To Safeguard 'Public Welfare and the Public Interest,' Groundbreaking Measure in Washington State Would Ban Bottled Water Production

According to Food & Water Action's Public Water For All campaign director Mary Grant, SB 6278 in Washignton state "is breaking new ground and should be seen as a model for the country." (Photo: Matt Cardy/Getty Images)

To Safeguard 'Public Welfare and the Public Interest,' Groundbreaking Measure in Washington State Would Ban Bottled Water Production

"Bottled water companies should not be allowed to extract an essential public resource and sell it for private profit."

Advocacy groups are encouraging voters in the state of Washington to pressure legislators to back a measure that would effectively ban commercial bottled water production.

The legislation, SB 6278, would declare that "use of water for the commercial production of bottled water" is "detrimental to the public welfare and the public interest." Last week it was placed on second reading by the Rules Committee.

According to the Washington Senate Democrats, the "bipartisan effort" would help "protect one the most precious commodities" in the state.

The Environmental Priorities Coalition, a network of groups including Americans Rivers, Audubon, and Sierra Club Washington State, last week put the legislation on its highest priorities list, saying it would stop "new water bottling plants from proliferating in Washington state, effecting small rural community water supplies necessary for both agriculture and threatened salmon species."

"Washington's waters belong to the people of Washington," said the Center for Environmental Law & Policy. "There has been an increasing number of proposals to locate commercial water bottling plants in Washington. These plants would allow Washington's water to be taken for the benefit of corporations and users outside of the local area, perhaps out-of-state."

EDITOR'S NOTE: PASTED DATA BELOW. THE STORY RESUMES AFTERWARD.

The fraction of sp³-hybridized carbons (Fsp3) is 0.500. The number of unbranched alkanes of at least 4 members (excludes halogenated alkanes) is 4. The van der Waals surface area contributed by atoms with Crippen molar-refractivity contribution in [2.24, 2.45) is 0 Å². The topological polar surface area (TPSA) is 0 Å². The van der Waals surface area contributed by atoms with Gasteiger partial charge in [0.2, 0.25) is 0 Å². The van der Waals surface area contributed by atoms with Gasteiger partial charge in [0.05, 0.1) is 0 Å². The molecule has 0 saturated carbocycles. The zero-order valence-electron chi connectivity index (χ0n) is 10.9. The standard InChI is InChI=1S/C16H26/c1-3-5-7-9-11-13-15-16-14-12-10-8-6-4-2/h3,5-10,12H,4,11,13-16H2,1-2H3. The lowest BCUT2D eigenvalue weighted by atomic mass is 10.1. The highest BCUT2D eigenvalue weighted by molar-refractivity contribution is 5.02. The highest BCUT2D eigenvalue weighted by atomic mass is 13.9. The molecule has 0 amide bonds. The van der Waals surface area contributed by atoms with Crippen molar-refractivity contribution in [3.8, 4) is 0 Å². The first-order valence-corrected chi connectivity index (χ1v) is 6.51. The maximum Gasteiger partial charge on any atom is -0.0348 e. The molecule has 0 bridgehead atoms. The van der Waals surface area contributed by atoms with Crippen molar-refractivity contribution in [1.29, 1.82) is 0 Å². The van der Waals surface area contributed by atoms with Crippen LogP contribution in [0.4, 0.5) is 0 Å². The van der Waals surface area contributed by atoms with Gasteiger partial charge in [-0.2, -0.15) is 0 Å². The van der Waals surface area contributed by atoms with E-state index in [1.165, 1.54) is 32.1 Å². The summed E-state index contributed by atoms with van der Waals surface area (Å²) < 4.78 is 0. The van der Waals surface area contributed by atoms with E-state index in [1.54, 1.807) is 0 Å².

One such proposal was bottled water company Crystal Geyser's plan to suck 400 gallons per minute from springs in Randle, Washington. As Statelinereported, residents' fears about the project were amplified

when a leaked email exposed the company's plan to sue the nearby subdivision in response to neighbor opposition, then conduct an underground public relations campaign to gain support for the project.

[...] Recent news increased the concerns: Last month, Crystal Geyser pled guilty to storing arsenic-contaminated wastewater at a California facility, and then illegally dumping the water into a sewer after being confronted by authorities. The company did not respond to a Stateline request for comment.

National advocacy group Food & Water Action, which praised the measure after its Feb. 6 passage out of the Agriculture, Water, Natural Resources & Parks Committee, said SB 6278 would provide needed safeguards.

"This legislation is breaking new ground and should be seen as a model for the country," said Food & Water Action's Public Water For All campaign director Mary Grant. "Bottled water companies should not be allowed to extract an essential public resource and sell it for private profit. This bill is an important policy that would help keep Washington's water in the state and keep it clean, abundant, and accessible for everyone."

"We urge all members of the legislature and Governor Inslee to support this bill to protect Washington's water for generations to come."

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